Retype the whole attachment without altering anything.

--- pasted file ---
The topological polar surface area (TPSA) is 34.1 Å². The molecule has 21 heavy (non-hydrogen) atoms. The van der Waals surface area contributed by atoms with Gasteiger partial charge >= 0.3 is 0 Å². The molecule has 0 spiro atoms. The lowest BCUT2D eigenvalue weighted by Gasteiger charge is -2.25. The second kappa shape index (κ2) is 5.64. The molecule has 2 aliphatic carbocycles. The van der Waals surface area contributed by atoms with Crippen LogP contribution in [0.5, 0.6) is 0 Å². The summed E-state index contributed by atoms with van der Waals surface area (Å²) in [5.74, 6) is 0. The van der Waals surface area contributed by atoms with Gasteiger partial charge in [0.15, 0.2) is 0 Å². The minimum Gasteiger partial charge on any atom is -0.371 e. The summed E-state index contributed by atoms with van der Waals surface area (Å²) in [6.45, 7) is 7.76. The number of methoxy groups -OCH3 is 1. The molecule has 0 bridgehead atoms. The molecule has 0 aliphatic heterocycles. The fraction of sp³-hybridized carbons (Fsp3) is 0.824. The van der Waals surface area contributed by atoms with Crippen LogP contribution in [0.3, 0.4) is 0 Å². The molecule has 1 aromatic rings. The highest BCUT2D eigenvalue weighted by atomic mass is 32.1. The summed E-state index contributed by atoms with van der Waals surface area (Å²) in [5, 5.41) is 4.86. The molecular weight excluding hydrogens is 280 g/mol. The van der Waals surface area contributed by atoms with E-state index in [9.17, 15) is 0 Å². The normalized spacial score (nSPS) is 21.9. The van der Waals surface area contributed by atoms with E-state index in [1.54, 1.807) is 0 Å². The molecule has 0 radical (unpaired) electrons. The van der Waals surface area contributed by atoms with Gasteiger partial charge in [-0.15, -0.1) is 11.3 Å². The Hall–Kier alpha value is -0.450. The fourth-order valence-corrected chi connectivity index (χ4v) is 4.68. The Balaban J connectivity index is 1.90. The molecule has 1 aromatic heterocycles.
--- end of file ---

The topological polar surface area (TPSA) is 34.1 Å². The molecule has 21 heavy (non-hydrogen) atoms. The van der Waals surface area contributed by atoms with Gasteiger partial charge >= 0.3 is 0 Å². The molecule has 0 spiro atoms. The lowest BCUT2D eigenvalue weighted by Gasteiger charge is -2.25. The second kappa shape index (κ2) is 5.64. The molecule has 2 aliphatic carbocycles. The van der Waals surface area contributed by atoms with Crippen LogP contribution in [0.5, 0.6) is 0 Å². The summed E-state index contributed by atoms with van der Waals surface area (Å²) in [5.74, 6) is 0. The van der Waals surface area contributed by atoms with Gasteiger partial charge in [0.15, 0.2) is 0 Å². The minimum Gasteiger partial charge on any atom is -0.371 e. The summed E-state index contributed by atoms with van der Waals surface area (Å²) in [6.45, 7) is 7.76. The number of methoxy groups -OCH3 is 1. The molecule has 0 bridgehead atoms. The molecule has 0 aliphatic heterocycles. The fraction of sp³-hybridized carbons (Fsp3) is 0.824. The van der Waals surface area contributed by atoms with Crippen LogP contribution in [0.3, 0.4) is 0 Å². The molecule has 1 aromatic rings. The highest BCUT2D eigenvalue weighted by atomic mass is 32.1. The summed E-state index contributed by atoms with van der Waals surface area (Å²) in [5, 5.41) is 4.86. The molecular weight excluding hydrogens is 280 g/mol. The van der Waals surface area contributed by atoms with E-state index in [9.17, 15) is 0 Å². The normalized spacial score (nSPS) is 21.9. The van der Waals surface area contributed by atoms with E-state index in [1.54, 1.807) is 0 Å². The molecule has 0 radical (unpaired) electrons. The van der Waals surface area contributed by atoms with Gasteiger partial charge in [-0.15, -0.1) is 11.3 Å². The Hall–Kier alpha value is -0.450. The fourth-order valence-corrected chi connectivity index (χ4v) is 4.68. The Balaban J connectivity index is 1.90. The molecule has 1 aromatic heterocycles.